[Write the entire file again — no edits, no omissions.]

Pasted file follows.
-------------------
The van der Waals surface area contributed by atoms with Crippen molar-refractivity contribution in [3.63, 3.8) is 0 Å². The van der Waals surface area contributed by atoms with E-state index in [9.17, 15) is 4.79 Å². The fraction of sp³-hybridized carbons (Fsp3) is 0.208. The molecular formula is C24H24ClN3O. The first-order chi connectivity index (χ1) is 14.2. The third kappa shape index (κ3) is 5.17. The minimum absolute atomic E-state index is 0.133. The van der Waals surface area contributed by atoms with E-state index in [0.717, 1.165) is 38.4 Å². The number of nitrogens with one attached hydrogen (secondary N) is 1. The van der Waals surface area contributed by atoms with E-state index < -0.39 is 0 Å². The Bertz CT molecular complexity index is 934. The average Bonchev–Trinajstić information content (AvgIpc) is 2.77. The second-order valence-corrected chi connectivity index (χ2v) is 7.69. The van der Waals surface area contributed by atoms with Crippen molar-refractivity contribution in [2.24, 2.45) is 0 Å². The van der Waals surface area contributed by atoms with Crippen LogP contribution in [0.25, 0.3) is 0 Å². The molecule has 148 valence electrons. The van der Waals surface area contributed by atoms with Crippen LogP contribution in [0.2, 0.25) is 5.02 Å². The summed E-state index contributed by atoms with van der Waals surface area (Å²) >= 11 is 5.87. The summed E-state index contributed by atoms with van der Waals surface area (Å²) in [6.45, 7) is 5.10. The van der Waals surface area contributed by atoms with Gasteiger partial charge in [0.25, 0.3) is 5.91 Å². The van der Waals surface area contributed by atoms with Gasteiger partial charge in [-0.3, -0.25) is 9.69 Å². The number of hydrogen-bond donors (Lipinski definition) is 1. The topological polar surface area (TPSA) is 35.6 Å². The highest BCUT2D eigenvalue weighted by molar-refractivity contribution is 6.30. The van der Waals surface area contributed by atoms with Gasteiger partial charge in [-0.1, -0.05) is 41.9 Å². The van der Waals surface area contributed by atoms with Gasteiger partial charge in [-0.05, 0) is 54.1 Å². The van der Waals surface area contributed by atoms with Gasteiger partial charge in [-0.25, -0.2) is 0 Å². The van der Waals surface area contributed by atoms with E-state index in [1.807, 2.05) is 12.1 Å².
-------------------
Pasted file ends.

The van der Waals surface area contributed by atoms with Crippen molar-refractivity contribution in [3.63, 3.8) is 0 Å². The van der Waals surface area contributed by atoms with E-state index in [9.17, 15) is 4.79 Å². The fraction of sp³-hybridized carbons (Fsp3) is 0.208. The molecular formula is C24H24ClN3O. The first-order chi connectivity index (χ1) is 14.2. The third kappa shape index (κ3) is 5.17. The minimum absolute atomic E-state index is 0.133. The van der Waals surface area contributed by atoms with E-state index in [0.717, 1.165) is 38.4 Å². The number of nitrogens with one attached hydrogen (secondary N) is 1. The van der Waals surface area contributed by atoms with E-state index < -0.39 is 0 Å². The Bertz CT molecular complexity index is 934. The average Bonchev–Trinajstić information content (AvgIpc) is 2.77. The second-order valence-corrected chi connectivity index (χ2v) is 7.69. The van der Waals surface area contributed by atoms with Crippen molar-refractivity contribution in [2.24, 2.45) is 0 Å². The van der Waals surface area contributed by atoms with Crippen LogP contribution in [0.25, 0.3) is 0 Å². The molecule has 148 valence electrons. The van der Waals surface area contributed by atoms with Crippen LogP contribution in [0.2, 0.25) is 5.02 Å². The summed E-state index contributed by atoms with van der Waals surface area (Å²) >= 11 is 5.87. The summed E-state index contributed by atoms with van der Waals surface area (Å²) in [6.45, 7) is 5.10. The van der Waals surface area contributed by atoms with Gasteiger partial charge in [0.25, 0.3) is 5.91 Å². The van der Waals surface area contributed by atoms with Gasteiger partial charge in [-0.3, -0.25) is 9.69 Å². The number of hydrogen-bond donors (Lipinski definition) is 1. The topological polar surface area (TPSA) is 35.6 Å². The highest BCUT2D eigenvalue weighted by molar-refractivity contribution is 6.30. The van der Waals surface area contributed by atoms with Gasteiger partial charge in [-0.1, -0.05) is 41.9 Å². The van der Waals surface area contributed by atoms with Gasteiger partial charge in [-0.05, 0) is 54.1 Å². The van der Waals surface area contributed by atoms with Gasteiger partial charge in [-0.25, -0.2) is 0 Å². The van der Waals surface area contributed by atoms with E-state index in [1.807, 2.05) is 12.1 Å².